Lesson Plan: The History of Contested Presidential Elections

How does the Electoral College Work

American University History Professor Allan Lichtman explained how the Electoral College works, the history of how electors were chosen and how candidates campaign based on electoral votes.


This lesson looks at the contested presidential elections occurring in 1800, 1824, 1876 and 2000. Using C-SPAN video clips, students will identify how each election was resolved and the consequences of these elections. They will apply this knowledge by describing similarities and differences between these examples and determining what lessons can be learned from these elections.



    Introduce the process of electing a president by having students view the following video clip. Students should answer each of the questions as they view the video.

    Throughout this lesson, students can use either a Google Doc handout or Google Slide presentation to access the video clips and activities.

  • Video Clip 1: How does the Electoral College Work (3:18)

    • What determines how many electors each state gets?

    • How do most states determine which candidate gets their electoral votes?

    • Why do candidates focus on large states and competitive states when campaigning?

    • How were most electors selected in the early days of the United States? How has that changed?

    • Describe the process for electors voting for president.

    Address any misconceptions about the electoral college and how the president is elected. As a brainstorm activity, have the students answer the following question:

    • What are possible problems with the process for electing a president?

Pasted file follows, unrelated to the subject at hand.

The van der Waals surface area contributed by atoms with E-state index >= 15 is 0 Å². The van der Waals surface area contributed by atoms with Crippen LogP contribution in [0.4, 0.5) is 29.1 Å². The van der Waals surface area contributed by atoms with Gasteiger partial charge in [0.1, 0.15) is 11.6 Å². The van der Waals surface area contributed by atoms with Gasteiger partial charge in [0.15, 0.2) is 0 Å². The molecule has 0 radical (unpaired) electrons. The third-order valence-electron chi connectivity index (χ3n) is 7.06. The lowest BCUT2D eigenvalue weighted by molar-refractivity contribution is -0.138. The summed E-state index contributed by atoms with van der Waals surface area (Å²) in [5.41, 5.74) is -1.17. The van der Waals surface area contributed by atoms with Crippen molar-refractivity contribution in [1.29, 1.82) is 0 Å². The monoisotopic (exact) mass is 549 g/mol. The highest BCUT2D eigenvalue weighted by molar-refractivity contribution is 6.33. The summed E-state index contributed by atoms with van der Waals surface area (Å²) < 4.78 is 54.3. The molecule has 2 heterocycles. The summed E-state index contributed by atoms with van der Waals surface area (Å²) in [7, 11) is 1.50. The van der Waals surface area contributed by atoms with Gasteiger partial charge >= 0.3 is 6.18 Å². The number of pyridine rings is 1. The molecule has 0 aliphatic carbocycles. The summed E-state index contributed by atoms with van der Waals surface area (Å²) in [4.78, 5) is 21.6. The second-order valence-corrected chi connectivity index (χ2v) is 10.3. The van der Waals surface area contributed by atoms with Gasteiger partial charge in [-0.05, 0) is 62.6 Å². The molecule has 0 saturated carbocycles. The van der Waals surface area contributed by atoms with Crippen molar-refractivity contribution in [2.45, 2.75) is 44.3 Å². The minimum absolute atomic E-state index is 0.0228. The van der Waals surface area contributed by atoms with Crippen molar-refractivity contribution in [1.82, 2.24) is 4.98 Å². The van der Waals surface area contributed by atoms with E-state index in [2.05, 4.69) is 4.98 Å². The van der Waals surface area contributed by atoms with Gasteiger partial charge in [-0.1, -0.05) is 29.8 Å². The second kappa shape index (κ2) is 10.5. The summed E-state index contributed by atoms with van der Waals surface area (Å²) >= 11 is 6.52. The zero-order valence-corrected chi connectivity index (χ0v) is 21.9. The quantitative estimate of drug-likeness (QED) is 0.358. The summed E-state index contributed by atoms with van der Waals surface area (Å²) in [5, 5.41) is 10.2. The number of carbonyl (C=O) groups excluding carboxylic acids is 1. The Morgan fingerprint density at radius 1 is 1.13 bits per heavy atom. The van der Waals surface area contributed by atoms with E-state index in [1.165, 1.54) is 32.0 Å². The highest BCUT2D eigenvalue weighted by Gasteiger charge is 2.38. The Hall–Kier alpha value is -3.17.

Using the information form the introduction, students will view each of the following video clips about contested elections. Students can use the interactive Google Slides presentation or the handout to take notes on each of these examples.

    Students should provide information on the following topics for each election:

    • Candidates Running for President

    • Unique Circumstances Occurring in this Election

    • How was this Election Resolved

    • Significance and Consequences of this Election

  • Election of 1800

  • Election of 1824

  • Election of 2000


    Using the handout or the slides, have the student identify what these examples have in common and what is different about these examples.

  • WRAP-UP:

    Using the information from the previous activities, have students answer the following question either in a discussion or with a written response.

    • What lessons can be learned from these historic examples? Provide support for your points.

    Evaluating Contested Elections- Choose one of the contested elections discussed in the lesson. Using information from the videos and outside research, evaluate if this election was correctly decided.

    Redesigning the Presidential Election Process- Based on what you learned about the presidential election process and contested elections, redesign the process in which the president is elected. Include the following information in your redesign:

    • Who votes and how votes are counted?

    • How many votes does it take to win?

    • What is the process for tied or disputed elections?

    • How did the resolution of the contested 2000 election compare to previous ones?

    • How has the process for electing a president changed since the election of 1800?

    • How is the current election process for electing a president and resolving contested elections an example of federalism and checks and balances?

Additional Resources


  • Aaron Burr
  • Al Gore
  • Bush V. Gore
  • Certification
  • Compromise Of 1877
  • Concede
  • Congressional Delegation
  • Corrupt Bargain
  • Election Of 1800
  • Election Of 1876
  • Electoral College
  • George W. Bush
  • Henry Clay
  • John Quincy Adams
  • Party Ticket
  • Popular Vote
  • Reconstruction
  • Recount
  • Rutherford B. Hayes
  • Samuel Tilden
  • Slate Of Electors
  • Supreme Court
  • Thomas Jefferson
  • Twelfth Amendment
  • Winner-take-all


Campaigns & ElectionsExecutive BranchU.S. History


Middle SchoolHigh School